June 7, 2010, 1:44 p.m.
Crisis Group argues that, to resolve tensions in Kashmir, India should govern with an eye to growth while Pakistan clamps down on terrorism:
The Indian government cannot afford to postpone crucial decisions to improve centre-state relations. It should revive the “special status” guaranteed by the constitution and repeal all draconian laws. Replacing military-led counter-insurgency with accountable policing and reviving an economy devastated by violence and conflict would instil greater confidence among Kashmiris. It is in New Delhi’s interest to be regarded as a sincere partner committed to improving Kashmiri lives, not as an occupying force.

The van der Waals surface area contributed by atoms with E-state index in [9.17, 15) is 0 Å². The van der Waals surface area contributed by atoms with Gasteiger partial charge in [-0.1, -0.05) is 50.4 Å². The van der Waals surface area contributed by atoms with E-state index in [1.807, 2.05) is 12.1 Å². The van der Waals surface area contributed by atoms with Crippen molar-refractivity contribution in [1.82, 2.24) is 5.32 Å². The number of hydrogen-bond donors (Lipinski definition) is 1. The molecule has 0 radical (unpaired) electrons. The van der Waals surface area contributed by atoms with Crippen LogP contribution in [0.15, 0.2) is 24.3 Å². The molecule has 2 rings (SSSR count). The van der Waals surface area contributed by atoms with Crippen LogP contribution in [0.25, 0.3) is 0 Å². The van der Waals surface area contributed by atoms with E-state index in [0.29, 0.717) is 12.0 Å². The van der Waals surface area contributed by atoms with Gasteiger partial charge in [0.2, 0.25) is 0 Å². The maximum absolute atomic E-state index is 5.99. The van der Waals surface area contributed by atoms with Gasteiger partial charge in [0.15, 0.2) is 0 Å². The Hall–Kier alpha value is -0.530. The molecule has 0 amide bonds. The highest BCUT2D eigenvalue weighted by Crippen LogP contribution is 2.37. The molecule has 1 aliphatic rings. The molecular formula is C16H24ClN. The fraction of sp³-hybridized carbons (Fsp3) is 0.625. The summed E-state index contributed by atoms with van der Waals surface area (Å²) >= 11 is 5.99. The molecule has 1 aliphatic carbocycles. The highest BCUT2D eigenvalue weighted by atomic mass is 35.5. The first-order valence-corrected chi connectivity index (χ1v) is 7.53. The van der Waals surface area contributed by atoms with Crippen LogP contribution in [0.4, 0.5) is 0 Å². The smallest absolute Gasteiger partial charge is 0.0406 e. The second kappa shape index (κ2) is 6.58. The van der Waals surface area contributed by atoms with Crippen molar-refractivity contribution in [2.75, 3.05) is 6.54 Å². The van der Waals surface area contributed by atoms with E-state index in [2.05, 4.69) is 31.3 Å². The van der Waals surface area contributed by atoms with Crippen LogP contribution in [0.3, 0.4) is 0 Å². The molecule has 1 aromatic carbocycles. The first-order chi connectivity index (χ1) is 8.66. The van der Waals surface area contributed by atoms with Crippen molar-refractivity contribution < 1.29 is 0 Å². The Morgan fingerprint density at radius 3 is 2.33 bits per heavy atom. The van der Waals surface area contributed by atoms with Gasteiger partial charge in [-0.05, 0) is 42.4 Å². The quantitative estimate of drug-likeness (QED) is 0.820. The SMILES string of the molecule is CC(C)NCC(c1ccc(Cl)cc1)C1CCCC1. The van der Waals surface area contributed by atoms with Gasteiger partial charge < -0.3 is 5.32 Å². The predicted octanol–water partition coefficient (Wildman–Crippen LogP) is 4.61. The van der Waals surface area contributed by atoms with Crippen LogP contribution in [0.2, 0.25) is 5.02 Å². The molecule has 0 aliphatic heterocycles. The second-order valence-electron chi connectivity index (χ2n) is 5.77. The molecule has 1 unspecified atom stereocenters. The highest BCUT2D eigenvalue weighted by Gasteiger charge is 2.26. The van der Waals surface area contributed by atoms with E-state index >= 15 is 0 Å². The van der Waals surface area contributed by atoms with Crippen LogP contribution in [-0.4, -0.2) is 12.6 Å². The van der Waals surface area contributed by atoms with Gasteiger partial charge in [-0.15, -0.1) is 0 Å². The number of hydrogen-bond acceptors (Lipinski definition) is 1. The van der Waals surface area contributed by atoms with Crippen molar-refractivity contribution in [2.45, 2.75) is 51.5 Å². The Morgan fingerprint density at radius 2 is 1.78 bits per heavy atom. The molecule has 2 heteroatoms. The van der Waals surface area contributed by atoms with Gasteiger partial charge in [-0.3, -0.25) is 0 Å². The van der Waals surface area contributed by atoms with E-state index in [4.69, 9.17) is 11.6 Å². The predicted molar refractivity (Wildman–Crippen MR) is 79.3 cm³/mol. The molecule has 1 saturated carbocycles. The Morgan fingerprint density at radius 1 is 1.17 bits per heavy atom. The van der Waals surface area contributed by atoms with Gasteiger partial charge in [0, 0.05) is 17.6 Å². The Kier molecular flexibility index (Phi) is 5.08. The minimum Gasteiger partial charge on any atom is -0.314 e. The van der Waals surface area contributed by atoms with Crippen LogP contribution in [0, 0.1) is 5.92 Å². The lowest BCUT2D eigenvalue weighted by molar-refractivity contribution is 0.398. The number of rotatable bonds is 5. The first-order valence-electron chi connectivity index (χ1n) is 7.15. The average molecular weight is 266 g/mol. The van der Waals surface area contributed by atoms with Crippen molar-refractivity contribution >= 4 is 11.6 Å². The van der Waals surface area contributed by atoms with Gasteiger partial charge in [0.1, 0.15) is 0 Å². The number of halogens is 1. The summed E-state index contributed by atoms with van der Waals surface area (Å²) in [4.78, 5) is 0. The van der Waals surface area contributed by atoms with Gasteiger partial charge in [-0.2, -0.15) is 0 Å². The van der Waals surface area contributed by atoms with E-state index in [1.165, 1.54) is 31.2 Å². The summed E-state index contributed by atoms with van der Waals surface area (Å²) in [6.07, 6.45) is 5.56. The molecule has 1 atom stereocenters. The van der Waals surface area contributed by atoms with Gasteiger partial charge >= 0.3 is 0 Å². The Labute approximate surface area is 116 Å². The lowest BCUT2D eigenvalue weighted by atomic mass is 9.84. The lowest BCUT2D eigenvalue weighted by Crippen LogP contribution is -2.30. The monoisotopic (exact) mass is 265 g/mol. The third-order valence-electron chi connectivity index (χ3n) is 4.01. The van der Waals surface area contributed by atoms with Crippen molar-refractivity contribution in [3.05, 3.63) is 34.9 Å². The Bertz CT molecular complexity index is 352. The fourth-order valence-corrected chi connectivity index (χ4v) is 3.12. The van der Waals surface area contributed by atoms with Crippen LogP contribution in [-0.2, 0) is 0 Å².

While Pakistan’s elected civilian leadership has expressed a desire for improved bilateral relations and to resume the composite dialogue, it must ensure that jihadis can no longer disrupt the regional peace. Islamabad must also make certain that civilian institutions, particularly AJK’s elected bodies, drive the normalisation process. Likewise, policymakers in both the national capital and Muzafarabad should prioritise reforms that open political debate to all shades of Kashmiri opinion, stimulate the local economy and end AJK’s over-dependence on the centre.
This briefing resumes Crisis Group reporting on the Kashmir conflict after a four-year gap, assesses existing cross-LOC CBMs and identifies the key political, social and economic needs of Kashmiris that need to be addressed on both sides of the divided state.